SuperSync is a fine tool for managing iTunes on a Mac

SuperSync is an excellent Mac OS X (10.5 and later) tool for many things, including managing iTunes. With it, you can retrieve a song from a laptop, play or download a song from a home computer while at the office, upload a new album from the road, or back-up an entire music library on a new computer or network drive.

SuperSync allows visual comparison of two music libraries locally or over the net. With this feature, you can see what music is located in each library. You can select the tracks you want copied from one library to the other, and click Synchronize to begin one or two-way file synchronization.

SuperSync includes integration with iTunes so that any additions to the SuperSync music library can be automatically reflected in iTunes. SuperSync eliminates the need to manually add new music or remove broken links in iTunes. Also, the software includes a beefy library scanner that will clean up your SuperSync and iTunes music libraries, removing broken links to music and adding new tracks.

I use SuperSync to keep the tunes between my desktop and laptops in sync. All your music, movies, and playlists can be moved to all the computers you keep music on. At the Sellers household, we also use it to sync music between our various computers to create a master library.

SuperSync is a breeze to install and set-up. After I download it, I had it up and running on two computers (a 27-inch iMac and a 12-inch MacBook) in less than 10 minutes. However, it will take a bit longer to delve into all the power user features the software offers.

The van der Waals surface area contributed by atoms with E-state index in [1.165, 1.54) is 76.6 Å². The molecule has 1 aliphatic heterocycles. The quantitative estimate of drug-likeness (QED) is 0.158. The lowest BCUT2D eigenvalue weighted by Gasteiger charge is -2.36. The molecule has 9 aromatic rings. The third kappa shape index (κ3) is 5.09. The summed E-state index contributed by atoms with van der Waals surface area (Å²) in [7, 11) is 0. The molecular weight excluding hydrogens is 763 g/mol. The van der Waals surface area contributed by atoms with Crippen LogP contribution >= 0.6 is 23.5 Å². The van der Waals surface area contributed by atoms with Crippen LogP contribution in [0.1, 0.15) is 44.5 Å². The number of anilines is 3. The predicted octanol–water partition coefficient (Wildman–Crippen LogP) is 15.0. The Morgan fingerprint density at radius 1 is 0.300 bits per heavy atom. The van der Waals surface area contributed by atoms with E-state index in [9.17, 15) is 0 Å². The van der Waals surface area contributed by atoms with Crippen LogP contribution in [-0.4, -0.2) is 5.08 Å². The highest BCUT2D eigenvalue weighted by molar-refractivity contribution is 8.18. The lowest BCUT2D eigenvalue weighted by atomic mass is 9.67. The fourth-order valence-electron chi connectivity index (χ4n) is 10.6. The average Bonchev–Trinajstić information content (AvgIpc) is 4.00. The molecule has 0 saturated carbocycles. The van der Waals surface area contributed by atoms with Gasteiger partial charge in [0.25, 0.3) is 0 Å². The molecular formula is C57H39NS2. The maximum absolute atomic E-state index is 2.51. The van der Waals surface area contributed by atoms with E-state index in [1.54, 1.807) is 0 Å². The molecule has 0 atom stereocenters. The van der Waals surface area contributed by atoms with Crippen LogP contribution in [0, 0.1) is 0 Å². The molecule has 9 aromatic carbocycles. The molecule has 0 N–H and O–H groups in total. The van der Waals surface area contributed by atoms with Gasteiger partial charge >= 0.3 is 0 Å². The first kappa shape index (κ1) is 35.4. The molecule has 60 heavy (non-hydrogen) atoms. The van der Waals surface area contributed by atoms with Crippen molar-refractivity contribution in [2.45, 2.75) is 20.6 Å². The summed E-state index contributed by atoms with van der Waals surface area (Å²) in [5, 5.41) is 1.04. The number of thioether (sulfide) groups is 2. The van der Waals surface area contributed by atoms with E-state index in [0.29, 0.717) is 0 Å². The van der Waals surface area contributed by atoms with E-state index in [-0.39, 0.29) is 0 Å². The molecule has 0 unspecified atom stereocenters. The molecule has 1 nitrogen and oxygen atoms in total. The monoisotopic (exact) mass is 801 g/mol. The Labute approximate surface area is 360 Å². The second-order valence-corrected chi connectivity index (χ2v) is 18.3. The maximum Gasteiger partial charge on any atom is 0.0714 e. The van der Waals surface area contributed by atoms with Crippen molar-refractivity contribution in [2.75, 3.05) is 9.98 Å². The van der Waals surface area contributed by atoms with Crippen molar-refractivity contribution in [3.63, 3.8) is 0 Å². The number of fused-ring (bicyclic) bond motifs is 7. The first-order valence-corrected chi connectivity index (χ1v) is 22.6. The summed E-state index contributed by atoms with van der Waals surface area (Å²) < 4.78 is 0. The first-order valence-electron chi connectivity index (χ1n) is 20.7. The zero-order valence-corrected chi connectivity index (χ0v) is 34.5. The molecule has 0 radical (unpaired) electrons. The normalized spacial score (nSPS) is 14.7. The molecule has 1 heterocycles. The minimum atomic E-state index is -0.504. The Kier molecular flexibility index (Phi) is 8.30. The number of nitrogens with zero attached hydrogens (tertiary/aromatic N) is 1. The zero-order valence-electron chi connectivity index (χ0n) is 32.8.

For example, you can compare and merge any two music libraries. You can export all or a subset of your library as a directory of tracks. You can locate and fix iTunes library problems, such as locating corrupt files, deleting duplicates and finding missing tracks.

With SuperSync, you can import media from a hard drive or network drive. Plus, you can access your home music library from just about anywhere and share a common library with several iTunes users on a network drive. You can even see and play files from your iPod or iPhone.

As I said, getting up and going for relatively simply syncing is easy. However, SuperSync does have lots of options, and you'll need to spend some time in the app to understand how to tap its full potential. But once you do, you'll be impressed with how much you can accomplish (though I do wish there was a way to "invert" the Artist and Album filtering).

SupersSync costs $22.95 for a two-machine license. Family licenses are available for $29.95 per five-pack, and $39.95 per 10-pack. A demo is available for download.